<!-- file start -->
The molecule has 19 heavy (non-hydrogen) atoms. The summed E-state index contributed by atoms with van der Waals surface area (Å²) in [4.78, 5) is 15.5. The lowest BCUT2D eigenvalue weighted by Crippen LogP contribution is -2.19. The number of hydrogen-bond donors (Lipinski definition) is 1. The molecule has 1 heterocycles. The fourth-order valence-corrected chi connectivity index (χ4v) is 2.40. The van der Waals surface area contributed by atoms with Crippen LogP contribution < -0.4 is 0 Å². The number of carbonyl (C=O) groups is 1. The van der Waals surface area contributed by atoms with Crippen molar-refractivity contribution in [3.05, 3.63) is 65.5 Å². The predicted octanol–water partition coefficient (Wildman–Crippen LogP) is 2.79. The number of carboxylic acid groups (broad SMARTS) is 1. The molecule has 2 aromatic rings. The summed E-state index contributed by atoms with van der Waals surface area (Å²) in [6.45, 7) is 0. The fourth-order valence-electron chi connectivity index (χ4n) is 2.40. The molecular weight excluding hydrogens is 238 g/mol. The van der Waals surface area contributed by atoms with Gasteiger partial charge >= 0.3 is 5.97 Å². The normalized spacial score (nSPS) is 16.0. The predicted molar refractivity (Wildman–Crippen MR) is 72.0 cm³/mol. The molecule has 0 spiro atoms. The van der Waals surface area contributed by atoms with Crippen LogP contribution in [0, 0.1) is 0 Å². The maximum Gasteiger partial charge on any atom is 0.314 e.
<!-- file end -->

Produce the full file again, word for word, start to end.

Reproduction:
The molecule has 19 heavy (non-hydrogen) atoms. The summed E-state index contributed by atoms with van der Waals surface area (Å²) in [4.78, 5) is 15.5. The lowest BCUT2D eigenvalue weighted by Crippen LogP contribution is -2.19. The number of hydrogen-bond donors (Lipinski definition) is 1. The molecule has 1 heterocycles. The fourth-order valence-corrected chi connectivity index (χ4v) is 2.40. The van der Waals surface area contributed by atoms with Crippen LogP contribution < -0.4 is 0 Å². The number of carbonyl (C=O) groups is 1. The van der Waals surface area contributed by atoms with Crippen molar-refractivity contribution in [3.05, 3.63) is 65.5 Å². The predicted octanol–water partition coefficient (Wildman–Crippen LogP) is 2.79. The number of carboxylic acid groups (broad SMARTS) is 1. The molecule has 2 aromatic rings. The summed E-state index contributed by atoms with van der Waals surface area (Å²) in [6.45, 7) is 0. The fourth-order valence-electron chi connectivity index (χ4n) is 2.40. The molecular weight excluding hydrogens is 238 g/mol. The van der Waals surface area contributed by atoms with Gasteiger partial charge >= 0.3 is 5.97 Å². The normalized spacial score (nSPS) is 16.0. The predicted molar refractivity (Wildman–Crippen MR) is 72.0 cm³/mol. The molecule has 0 spiro atoms. The van der Waals surface area contributed by atoms with Crippen LogP contribution in [0, 0.1) is 0 Å². The maximum Gasteiger partial charge on any atom is 0.314 e.